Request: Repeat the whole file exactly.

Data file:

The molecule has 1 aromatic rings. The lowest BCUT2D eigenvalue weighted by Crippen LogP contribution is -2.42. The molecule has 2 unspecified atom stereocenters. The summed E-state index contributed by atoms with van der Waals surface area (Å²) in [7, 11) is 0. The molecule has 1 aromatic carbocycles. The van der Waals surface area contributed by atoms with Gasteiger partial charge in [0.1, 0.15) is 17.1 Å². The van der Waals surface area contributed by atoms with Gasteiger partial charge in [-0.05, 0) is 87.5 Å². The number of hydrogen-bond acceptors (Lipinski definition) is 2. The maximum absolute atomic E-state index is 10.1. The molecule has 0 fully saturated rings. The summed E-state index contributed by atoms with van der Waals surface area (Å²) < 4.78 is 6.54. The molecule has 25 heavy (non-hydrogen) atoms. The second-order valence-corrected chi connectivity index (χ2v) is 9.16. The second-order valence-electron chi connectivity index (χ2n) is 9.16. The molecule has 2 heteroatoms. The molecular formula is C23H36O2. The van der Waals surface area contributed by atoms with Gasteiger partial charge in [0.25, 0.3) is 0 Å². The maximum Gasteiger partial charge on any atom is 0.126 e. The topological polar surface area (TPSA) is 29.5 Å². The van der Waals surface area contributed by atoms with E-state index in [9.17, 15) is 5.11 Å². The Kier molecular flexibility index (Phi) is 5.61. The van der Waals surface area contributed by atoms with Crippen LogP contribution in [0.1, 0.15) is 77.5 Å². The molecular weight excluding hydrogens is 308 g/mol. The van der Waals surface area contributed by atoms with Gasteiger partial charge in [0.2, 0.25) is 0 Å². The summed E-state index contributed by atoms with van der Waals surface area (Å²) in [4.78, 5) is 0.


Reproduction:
The molecule has 1 aromatic rings. The lowest BCUT2D eigenvalue weighted by Crippen LogP contribution is -2.42. The molecule has 2 unspecified atom stereocenters. The summed E-state index contributed by atoms with van der Waals surface area (Å²) in [7, 11) is 0. The molecule has 1 aromatic carbocycles. The van der Waals surface area contributed by atoms with Gasteiger partial charge in [0.1, 0.15) is 17.1 Å². The van der Waals surface area contributed by atoms with Gasteiger partial charge in [-0.05, 0) is 87.5 Å². The number of hydrogen-bond acceptors (Lipinski definition) is 2. The maximum absolute atomic E-state index is 10.1. The molecule has 0 fully saturated rings. The summed E-state index contributed by atoms with van der Waals surface area (Å²) < 4.78 is 6.54. The molecule has 25 heavy (non-hydrogen) atoms. The second-order valence-corrected chi connectivity index (χ2v) is 9.16. The second-order valence-electron chi connectivity index (χ2n) is 9.16. The molecule has 2 heteroatoms. The molecular formula is C23H36O2. The van der Waals surface area contributed by atoms with Gasteiger partial charge in [0.25, 0.3) is 0 Å². The maximum Gasteiger partial charge on any atom is 0.126 e. The topological polar surface area (TPSA) is 29.5 Å². The van der Waals surface area contributed by atoms with E-state index in [9.17, 15) is 5.11 Å². The Kier molecular flexibility index (Phi) is 5.61. The van der Waals surface area contributed by atoms with Crippen LogP contribution in [0.1, 0.15) is 77.5 Å². The molecular weight excluding hydrogens is 308 g/mol. The van der Waals surface area contributed by atoms with Gasteiger partial charge in [0.2, 0.25) is 0 Å². The summed E-state index contributed by atoms with van der Waals surface area (Å²) in [4.78, 5) is 0.